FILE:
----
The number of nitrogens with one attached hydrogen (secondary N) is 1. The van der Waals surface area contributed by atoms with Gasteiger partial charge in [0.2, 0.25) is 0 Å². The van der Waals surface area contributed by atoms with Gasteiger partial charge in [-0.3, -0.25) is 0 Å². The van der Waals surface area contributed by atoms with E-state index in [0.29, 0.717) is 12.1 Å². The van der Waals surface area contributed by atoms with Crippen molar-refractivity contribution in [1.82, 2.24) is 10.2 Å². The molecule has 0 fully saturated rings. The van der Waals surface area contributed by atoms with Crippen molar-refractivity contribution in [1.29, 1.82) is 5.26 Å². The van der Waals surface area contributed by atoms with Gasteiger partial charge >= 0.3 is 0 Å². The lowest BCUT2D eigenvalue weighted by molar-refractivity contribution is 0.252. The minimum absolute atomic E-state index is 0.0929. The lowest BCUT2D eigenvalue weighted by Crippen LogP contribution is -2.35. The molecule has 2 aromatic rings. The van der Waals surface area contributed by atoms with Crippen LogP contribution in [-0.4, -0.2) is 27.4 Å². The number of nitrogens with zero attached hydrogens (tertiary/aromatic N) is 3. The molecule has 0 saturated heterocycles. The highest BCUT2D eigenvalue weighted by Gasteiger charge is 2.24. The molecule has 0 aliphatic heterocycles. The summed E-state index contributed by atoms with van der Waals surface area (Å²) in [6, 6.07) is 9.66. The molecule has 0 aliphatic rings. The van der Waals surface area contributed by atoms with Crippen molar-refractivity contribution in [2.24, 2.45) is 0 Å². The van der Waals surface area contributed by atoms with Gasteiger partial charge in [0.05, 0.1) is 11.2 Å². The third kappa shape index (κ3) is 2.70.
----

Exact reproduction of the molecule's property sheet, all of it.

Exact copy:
The number of nitrogens with one attached hydrogen (secondary N) is 1. The van der Waals surface area contributed by atoms with Gasteiger partial charge in [0.2, 0.25) is 0 Å². The van der Waals surface area contributed by atoms with Gasteiger partial charge in [-0.3, -0.25) is 0 Å². The van der Waals surface area contributed by atoms with E-state index in [0.29, 0.717) is 12.1 Å². The van der Waals surface area contributed by atoms with Crippen molar-refractivity contribution in [1.82, 2.24) is 10.2 Å². The molecule has 0 fully saturated rings. The van der Waals surface area contributed by atoms with Crippen molar-refractivity contribution in [1.29, 1.82) is 5.26 Å². The van der Waals surface area contributed by atoms with Gasteiger partial charge >= 0.3 is 0 Å². The lowest BCUT2D eigenvalue weighted by molar-refractivity contribution is 0.252. The minimum absolute atomic E-state index is 0.0929. The lowest BCUT2D eigenvalue weighted by Crippen LogP contribution is -2.35. The molecule has 2 aromatic rings. The van der Waals surface area contributed by atoms with Crippen LogP contribution in [-0.4, -0.2) is 27.4 Å². The number of nitrogens with zero attached hydrogens (tertiary/aromatic N) is 3. The molecule has 0 saturated heterocycles. The highest BCUT2D eigenvalue weighted by Gasteiger charge is 2.24. The molecule has 0 aliphatic heterocycles. The summed E-state index contributed by atoms with van der Waals surface area (Å²) in [6, 6.07) is 9.66. The molecule has 0 aliphatic rings. The van der Waals surface area contributed by atoms with Crippen molar-refractivity contribution in [2.24, 2.45) is 0 Å². The van der Waals surface area contributed by atoms with Gasteiger partial charge in [0.05, 0.1) is 11.2 Å². The third kappa shape index (κ3) is 2.70.